Ross(R): " I was born in Lynn Valley, North Vancouver, and moved to Kelowna at one year old. I went to a university in Kelowna to study biochemistry. When I turned 19, I became interested in wine and realized I would want to make a career in it. My first harvest was at Red Rooster Winery in Naramata. After working in New Zealand a bit, I returned to work for Kettle Valley Winery, then Quail's Gate Winery for eight years before becoming a winemaker at La Frenz this year.”
V: What was the transition to a new winery like for you?
R: "I went through tastings with Elise and Jeff Martin on current and old vintages, and we exchanged ideas. Preserving the La Frenz quality is first and foremost, yet I like to try something different, especially with Pinot Noir. I have a big love of Pinot Noir. I have done a lot of wild ferments with it, and I find that actual vineyard ferments can be different from what you get in the winery. So I would like to try fermenting it in the vineyard. Spontaneous ferment from the vineyard will represent more of what is wild in the vineyard than what is in the winery. It will be interesting to experiment with at least a few barrels of different expression.”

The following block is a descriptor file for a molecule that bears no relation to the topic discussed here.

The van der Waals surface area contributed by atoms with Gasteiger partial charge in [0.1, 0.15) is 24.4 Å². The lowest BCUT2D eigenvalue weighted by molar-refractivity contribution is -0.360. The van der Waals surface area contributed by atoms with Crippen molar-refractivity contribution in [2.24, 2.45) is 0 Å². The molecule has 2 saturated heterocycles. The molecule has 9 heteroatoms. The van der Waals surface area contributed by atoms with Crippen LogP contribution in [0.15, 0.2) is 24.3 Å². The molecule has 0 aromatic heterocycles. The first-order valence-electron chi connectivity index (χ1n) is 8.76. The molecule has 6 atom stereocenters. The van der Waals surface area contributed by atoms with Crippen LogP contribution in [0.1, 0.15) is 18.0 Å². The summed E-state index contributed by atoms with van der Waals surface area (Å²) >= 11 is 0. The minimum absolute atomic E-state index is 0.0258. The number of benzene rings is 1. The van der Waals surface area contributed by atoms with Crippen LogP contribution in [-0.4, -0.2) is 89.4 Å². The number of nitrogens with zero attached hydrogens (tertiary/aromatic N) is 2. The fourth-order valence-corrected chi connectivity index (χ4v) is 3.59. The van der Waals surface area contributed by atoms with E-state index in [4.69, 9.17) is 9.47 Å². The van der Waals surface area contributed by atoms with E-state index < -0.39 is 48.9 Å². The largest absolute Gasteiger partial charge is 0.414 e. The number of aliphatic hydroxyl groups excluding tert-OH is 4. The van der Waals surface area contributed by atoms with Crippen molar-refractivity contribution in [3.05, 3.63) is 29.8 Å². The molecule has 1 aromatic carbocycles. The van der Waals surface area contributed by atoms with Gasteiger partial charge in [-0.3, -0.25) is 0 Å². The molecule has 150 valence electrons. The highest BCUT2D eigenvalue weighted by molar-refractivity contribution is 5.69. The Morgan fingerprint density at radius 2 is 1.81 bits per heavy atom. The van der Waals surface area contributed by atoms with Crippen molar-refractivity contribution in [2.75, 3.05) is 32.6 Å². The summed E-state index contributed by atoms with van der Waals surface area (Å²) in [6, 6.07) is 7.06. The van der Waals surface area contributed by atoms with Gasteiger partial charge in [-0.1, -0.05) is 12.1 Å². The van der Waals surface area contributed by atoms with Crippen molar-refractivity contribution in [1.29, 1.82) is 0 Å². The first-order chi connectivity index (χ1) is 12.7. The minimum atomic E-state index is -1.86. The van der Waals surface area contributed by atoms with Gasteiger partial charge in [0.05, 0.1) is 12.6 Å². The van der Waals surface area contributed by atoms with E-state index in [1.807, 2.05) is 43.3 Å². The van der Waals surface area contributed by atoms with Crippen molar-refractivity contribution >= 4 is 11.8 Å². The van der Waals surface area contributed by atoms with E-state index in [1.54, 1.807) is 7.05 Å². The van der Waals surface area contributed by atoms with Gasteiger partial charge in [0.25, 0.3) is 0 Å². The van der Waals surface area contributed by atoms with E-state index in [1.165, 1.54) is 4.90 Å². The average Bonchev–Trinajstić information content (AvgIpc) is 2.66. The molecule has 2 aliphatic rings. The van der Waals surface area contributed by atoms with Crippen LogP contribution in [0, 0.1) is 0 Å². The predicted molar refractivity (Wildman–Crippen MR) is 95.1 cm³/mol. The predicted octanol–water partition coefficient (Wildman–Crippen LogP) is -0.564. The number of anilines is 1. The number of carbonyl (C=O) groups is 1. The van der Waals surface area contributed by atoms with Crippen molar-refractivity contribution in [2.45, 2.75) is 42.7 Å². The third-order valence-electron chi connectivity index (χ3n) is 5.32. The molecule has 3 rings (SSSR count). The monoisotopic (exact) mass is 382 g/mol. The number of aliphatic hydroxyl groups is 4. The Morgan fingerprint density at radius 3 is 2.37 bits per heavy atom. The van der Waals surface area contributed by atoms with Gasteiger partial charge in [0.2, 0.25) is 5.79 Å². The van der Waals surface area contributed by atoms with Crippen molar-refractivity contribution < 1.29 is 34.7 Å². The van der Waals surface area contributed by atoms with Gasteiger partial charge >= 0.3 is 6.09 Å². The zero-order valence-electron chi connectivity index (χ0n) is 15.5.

V: In your view, what makes La Frenz unique?
R: "I think it is the family's vision. Jeff and his family are very much set on fruit quality first. That is important for producing a true expression, which was also an important part of my joining the team. That is what I work for and am proud of. Better the grapes, the simpler my job as a winemaker. It is all about what we do on the farm.”
V: What kind of sustainable practices do you apply to winemaking?
R: "In the winery, I have been talking to people lately about recycling in the winery and reusing different plastic products. A landfill is getting bigger, and there are only two plastic recycling facilities in Delta for the whole province. As a part of winemaking, we like to find ways to recycle and reuse anything that goes into production so that it is not wasteful.”